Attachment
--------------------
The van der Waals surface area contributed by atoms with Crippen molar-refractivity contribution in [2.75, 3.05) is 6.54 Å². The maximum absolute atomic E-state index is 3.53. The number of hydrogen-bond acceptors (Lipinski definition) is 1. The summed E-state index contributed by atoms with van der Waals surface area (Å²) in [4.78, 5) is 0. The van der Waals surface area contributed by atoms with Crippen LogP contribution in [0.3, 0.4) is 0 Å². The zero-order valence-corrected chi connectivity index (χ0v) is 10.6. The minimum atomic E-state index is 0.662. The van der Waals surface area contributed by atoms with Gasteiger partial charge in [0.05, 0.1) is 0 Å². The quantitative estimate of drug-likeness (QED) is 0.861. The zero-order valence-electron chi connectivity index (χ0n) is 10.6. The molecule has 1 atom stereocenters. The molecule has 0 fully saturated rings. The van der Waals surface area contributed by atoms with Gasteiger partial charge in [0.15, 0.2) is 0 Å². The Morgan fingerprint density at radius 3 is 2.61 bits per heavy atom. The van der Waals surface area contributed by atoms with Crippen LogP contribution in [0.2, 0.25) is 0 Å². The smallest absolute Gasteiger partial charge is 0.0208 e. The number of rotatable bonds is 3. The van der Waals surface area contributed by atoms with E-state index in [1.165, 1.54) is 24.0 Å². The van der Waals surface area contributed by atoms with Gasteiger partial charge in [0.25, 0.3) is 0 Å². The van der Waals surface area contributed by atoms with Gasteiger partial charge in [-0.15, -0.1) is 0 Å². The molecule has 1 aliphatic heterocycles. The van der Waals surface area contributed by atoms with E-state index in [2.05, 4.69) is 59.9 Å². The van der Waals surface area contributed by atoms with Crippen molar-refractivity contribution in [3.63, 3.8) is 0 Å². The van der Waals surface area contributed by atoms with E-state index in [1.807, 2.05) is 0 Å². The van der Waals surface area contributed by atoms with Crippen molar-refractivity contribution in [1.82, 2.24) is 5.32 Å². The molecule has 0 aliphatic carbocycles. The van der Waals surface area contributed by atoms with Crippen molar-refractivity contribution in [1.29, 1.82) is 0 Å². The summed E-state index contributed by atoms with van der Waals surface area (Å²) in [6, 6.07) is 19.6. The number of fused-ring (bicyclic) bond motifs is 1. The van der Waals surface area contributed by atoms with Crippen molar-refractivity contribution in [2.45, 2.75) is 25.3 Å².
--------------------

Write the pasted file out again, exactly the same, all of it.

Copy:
The van der Waals surface area contributed by atoms with Crippen molar-refractivity contribution in [2.75, 3.05) is 6.54 Å². The maximum absolute atomic E-state index is 3.53. The number of hydrogen-bond acceptors (Lipinski definition) is 1. The summed E-state index contributed by atoms with van der Waals surface area (Å²) in [4.78, 5) is 0. The van der Waals surface area contributed by atoms with Crippen LogP contribution in [0.3, 0.4) is 0 Å². The zero-order valence-corrected chi connectivity index (χ0v) is 10.6. The minimum atomic E-state index is 0.662. The van der Waals surface area contributed by atoms with Gasteiger partial charge in [0.05, 0.1) is 0 Å². The quantitative estimate of drug-likeness (QED) is 0.861. The zero-order valence-electron chi connectivity index (χ0n) is 10.6. The molecule has 1 atom stereocenters. The molecule has 0 fully saturated rings. The van der Waals surface area contributed by atoms with Gasteiger partial charge in [0.15, 0.2) is 0 Å². The Morgan fingerprint density at radius 3 is 2.61 bits per heavy atom. The van der Waals surface area contributed by atoms with Crippen LogP contribution in [0.2, 0.25) is 0 Å². The smallest absolute Gasteiger partial charge is 0.0208 e. The number of rotatable bonds is 3. The van der Waals surface area contributed by atoms with E-state index in [1.165, 1.54) is 24.0 Å². The van der Waals surface area contributed by atoms with Gasteiger partial charge in [0.25, 0.3) is 0 Å². The van der Waals surface area contributed by atoms with Gasteiger partial charge in [-0.15, -0.1) is 0 Å². The molecule has 1 aliphatic heterocycles. The van der Waals surface area contributed by atoms with E-state index in [2.05, 4.69) is 59.9 Å². The van der Waals surface area contributed by atoms with Crippen molar-refractivity contribution in [3.63, 3.8) is 0 Å². The van der Waals surface area contributed by atoms with E-state index in [1.807, 2.05) is 0 Å². The van der Waals surface area contributed by atoms with Crippen molar-refractivity contribution in [1.82, 2.24) is 5.32 Å². The molecule has 0 aliphatic carbocycles. The van der Waals surface area contributed by atoms with Crippen molar-refractivity contribution in [1.29, 1.82) is 0 Å². The summed E-state index contributed by atoms with van der Waals surface area (Å²) in [6, 6.07) is 19.6. The number of fused-ring (bicyclic) bond motifs is 1. The van der Waals surface area contributed by atoms with Crippen molar-refractivity contribution in [2.45, 2.75) is 25.3 Å².